Saturday, September 24, 2022
Published 2 Years Ago on Tuesday, Nov 03 2020 By Yehia El Amine
Years from now, 2020 will be remembered as the year that challenged the norm set forth by humanity for decades. Reality was altered, people were pushed indoors in attempts to shield themselves from the tidal spread of the Covid-19 pandemic.
But while people took refuge indoors and economies were tested, the technology field prospered and accelerated. From that, a myriad of advancements in the tech innovations skyrocketed, among them was the Internet of Things (IoT) and eSIMs.
According to a report by Strategy Analytics, a US-based tech strategy firm, sales of eSIMs for IoT applications will grow to 326 million by 2025.
“eSIM (Embedded Subscriber Identity Module) has been heralded as the next evolution of the SIM card, because it offers the ability to change service provider profiles using Remote SIM Provisioning (RSP), without needing to physically change the SIM card itself,” the report said.
This is vital in enabling devices where it is either difficult or inefficient to access a physical SIM, for example hermetically sealed medical devices, vehicles, consumer electronic devices or a whole range of other IoT devices.
Many experts forecast that eSIM developments are ramping up following a year of non-interoperable eUICCs (Embedded Universal Integrated Circuit Card), the industry is now aligned with clear standards and a broad ecosystem of partners, with over 200 carriers supporting eSIM.
“This growth has been pushed forward by the consumer market, where eSIM adoption is being driven by smartphones, as OEMs offer an ever-growing portfolio of devices, although eSIM is also a familiar feature of tablets and laptops, eReaders, smartwatches and other wearables,” the report added.
Even though there is still significant uncertainty around Covid-19 and its impact on the IoT industry, there is enough evidence to suggest that the ongoing pandemic will only accelerate the rate of change.
In fact, a recent report by market research company IDC, worldwide IoT spending was valued at $52.76 billion in 2019 and is forecasted to pass the $1 trillion mark in 2022, reaching $1.1 trillion by 2023.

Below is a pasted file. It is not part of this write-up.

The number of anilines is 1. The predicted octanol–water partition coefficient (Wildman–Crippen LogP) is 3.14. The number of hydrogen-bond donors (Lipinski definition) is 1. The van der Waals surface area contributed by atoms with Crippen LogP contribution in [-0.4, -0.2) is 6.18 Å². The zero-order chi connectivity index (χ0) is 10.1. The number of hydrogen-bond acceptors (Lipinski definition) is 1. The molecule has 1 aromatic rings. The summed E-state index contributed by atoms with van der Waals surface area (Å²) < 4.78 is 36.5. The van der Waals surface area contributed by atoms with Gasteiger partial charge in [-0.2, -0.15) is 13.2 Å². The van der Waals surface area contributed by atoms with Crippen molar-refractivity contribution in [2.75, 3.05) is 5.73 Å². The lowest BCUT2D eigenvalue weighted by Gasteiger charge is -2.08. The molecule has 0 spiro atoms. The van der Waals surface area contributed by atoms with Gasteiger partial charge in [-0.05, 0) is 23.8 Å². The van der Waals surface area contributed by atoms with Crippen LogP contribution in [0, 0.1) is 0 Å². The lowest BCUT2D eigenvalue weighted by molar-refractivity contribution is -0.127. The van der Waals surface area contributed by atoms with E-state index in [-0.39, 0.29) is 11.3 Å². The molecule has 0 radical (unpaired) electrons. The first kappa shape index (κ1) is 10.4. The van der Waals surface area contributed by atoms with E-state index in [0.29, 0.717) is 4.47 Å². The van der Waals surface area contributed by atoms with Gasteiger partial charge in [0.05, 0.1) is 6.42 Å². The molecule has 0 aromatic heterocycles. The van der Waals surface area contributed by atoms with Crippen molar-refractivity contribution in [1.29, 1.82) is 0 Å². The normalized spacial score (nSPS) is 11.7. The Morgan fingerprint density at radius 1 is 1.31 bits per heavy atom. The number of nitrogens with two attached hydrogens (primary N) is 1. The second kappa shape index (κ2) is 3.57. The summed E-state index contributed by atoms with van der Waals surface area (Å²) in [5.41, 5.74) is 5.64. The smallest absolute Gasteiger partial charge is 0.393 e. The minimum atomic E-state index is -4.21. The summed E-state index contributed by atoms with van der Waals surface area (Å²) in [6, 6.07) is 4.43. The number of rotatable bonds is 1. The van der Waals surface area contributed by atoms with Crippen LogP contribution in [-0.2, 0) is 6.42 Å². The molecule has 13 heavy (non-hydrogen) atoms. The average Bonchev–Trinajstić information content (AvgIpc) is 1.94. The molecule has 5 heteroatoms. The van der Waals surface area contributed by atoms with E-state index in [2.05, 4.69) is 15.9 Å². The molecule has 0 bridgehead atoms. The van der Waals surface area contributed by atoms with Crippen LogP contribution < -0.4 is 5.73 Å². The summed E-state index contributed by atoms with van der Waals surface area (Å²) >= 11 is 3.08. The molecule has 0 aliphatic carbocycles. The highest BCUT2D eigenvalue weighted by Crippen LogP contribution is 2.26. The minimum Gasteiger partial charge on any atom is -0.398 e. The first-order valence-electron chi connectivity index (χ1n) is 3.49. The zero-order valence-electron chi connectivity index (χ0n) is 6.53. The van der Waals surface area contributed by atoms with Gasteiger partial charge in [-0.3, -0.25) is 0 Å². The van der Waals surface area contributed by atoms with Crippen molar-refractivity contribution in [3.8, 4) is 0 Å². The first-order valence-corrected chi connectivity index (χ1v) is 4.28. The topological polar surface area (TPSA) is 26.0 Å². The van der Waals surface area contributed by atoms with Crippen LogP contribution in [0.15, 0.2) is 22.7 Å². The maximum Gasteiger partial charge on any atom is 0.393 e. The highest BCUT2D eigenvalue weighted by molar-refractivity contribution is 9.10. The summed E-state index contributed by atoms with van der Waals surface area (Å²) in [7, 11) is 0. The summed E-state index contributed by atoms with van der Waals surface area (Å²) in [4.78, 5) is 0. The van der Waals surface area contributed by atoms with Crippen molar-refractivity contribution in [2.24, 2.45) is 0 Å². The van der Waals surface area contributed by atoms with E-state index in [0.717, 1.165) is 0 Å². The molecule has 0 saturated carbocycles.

Thus, both sectors seem to be on the up-and-up as time passes by.
“The growing number of SIM-enabled devices in IoT projects presents a maintenance and management headache from an enterprise perspective; the need to change SIM cards in millions of IoT devices, is impractical and unrealistic,” Andrew Brown, Executive Director of Enterprise and IoT Research at Strategy Analytics said.
Brown highlighted that eSIMs offer a robust, scalable solution to the SIM card challenge especially for enterprises and is based on the open, vendor-neutral standard developed by the GSMA.
But while connectivity is often an afterthought for many businesses when building IoT solutions, cellular technology has proven to be a major player in delivering smooth and protected user experiences.
“Over the last few years, we have also seen growth in integrated SIM (iSIM), which builds on eSIM functionality. While an eSIM is a dedicated chip soldered on to a board and attached to a device’s processor, iSIM integrates the processor core and encryption in a system-on-chip (SoC),” Brown said.
He stated, however, that this is important for use cases which look for low cost, low power, and high levels of security in very small form factors. The growth in eSIM and iSIM is vital to driving seamless connectivity into as many devices as possible over the coming years.
With IoT growing at such a sophisticated rate, SIM cards are limiting opportunities brought forth by IoT in terms of connectivity and flexibility, especially for large scale deployments.
Thus, with businesses locked into one mobile network on a standard SIM card, the only way to change networks is to change the SIM itself.
This is already an impossible hill to climb; but allows for the concept of eSIM/eUICC to take center stage. Commonly, UICCs are small plastic cards that house the SIM, plus other data, and ensures users can access the mobile network.